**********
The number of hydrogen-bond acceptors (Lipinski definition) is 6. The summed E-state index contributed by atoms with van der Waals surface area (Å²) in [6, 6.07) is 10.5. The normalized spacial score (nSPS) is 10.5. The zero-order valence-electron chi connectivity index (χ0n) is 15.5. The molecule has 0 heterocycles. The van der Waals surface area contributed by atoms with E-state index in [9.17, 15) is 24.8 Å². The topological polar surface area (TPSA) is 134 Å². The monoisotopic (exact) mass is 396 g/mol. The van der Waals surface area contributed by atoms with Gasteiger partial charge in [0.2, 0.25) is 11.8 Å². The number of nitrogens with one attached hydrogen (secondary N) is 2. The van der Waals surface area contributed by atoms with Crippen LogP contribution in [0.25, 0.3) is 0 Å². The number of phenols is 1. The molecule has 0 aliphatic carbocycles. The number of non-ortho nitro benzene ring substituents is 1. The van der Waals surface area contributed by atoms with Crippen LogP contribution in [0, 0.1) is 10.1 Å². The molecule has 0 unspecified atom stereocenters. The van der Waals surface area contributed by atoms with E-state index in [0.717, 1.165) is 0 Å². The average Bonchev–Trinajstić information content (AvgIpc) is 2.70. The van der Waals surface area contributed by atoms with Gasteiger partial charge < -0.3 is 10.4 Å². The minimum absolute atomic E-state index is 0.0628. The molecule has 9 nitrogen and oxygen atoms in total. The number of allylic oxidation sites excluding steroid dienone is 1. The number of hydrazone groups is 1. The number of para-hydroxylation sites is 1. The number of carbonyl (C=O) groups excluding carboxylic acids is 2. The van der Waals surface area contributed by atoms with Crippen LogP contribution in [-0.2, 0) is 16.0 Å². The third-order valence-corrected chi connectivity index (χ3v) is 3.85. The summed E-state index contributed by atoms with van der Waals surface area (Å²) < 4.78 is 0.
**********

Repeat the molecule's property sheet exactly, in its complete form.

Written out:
The number of hydrogen-bond acceptors (Lipinski definition) is 6. The summed E-state index contributed by atoms with van der Waals surface area (Å²) in [6, 6.07) is 10.5. The normalized spacial score (nSPS) is 10.5. The zero-order valence-electron chi connectivity index (χ0n) is 15.5. The molecule has 0 heterocycles. The van der Waals surface area contributed by atoms with E-state index in [9.17, 15) is 24.8 Å². The topological polar surface area (TPSA) is 134 Å². The monoisotopic (exact) mass is 396 g/mol. The van der Waals surface area contributed by atoms with Gasteiger partial charge in [0.2, 0.25) is 11.8 Å². The number of nitrogens with one attached hydrogen (secondary N) is 2. The van der Waals surface area contributed by atoms with Crippen LogP contribution in [0.25, 0.3) is 0 Å². The number of phenols is 1. The molecule has 0 aliphatic carbocycles. The number of non-ortho nitro benzene ring substituents is 1. The van der Waals surface area contributed by atoms with Crippen LogP contribution in [0, 0.1) is 10.1 Å². The molecule has 0 unspecified atom stereocenters. The van der Waals surface area contributed by atoms with E-state index in [0.717, 1.165) is 0 Å². The average Bonchev–Trinajstić information content (AvgIpc) is 2.70. The van der Waals surface area contributed by atoms with Gasteiger partial charge < -0.3 is 10.4 Å². The minimum absolute atomic E-state index is 0.0628. The molecule has 9 nitrogen and oxygen atoms in total. The number of allylic oxidation sites excluding steroid dienone is 1. The number of hydrazone groups is 1. The number of para-hydroxylation sites is 1. The number of carbonyl (C=O) groups excluding carboxylic acids is 2. The van der Waals surface area contributed by atoms with Crippen LogP contribution in [-0.2, 0) is 16.0 Å². The third-order valence-corrected chi connectivity index (χ3v) is 3.85. The summed E-state index contributed by atoms with van der Waals surface area (Å²) < 4.78 is 0.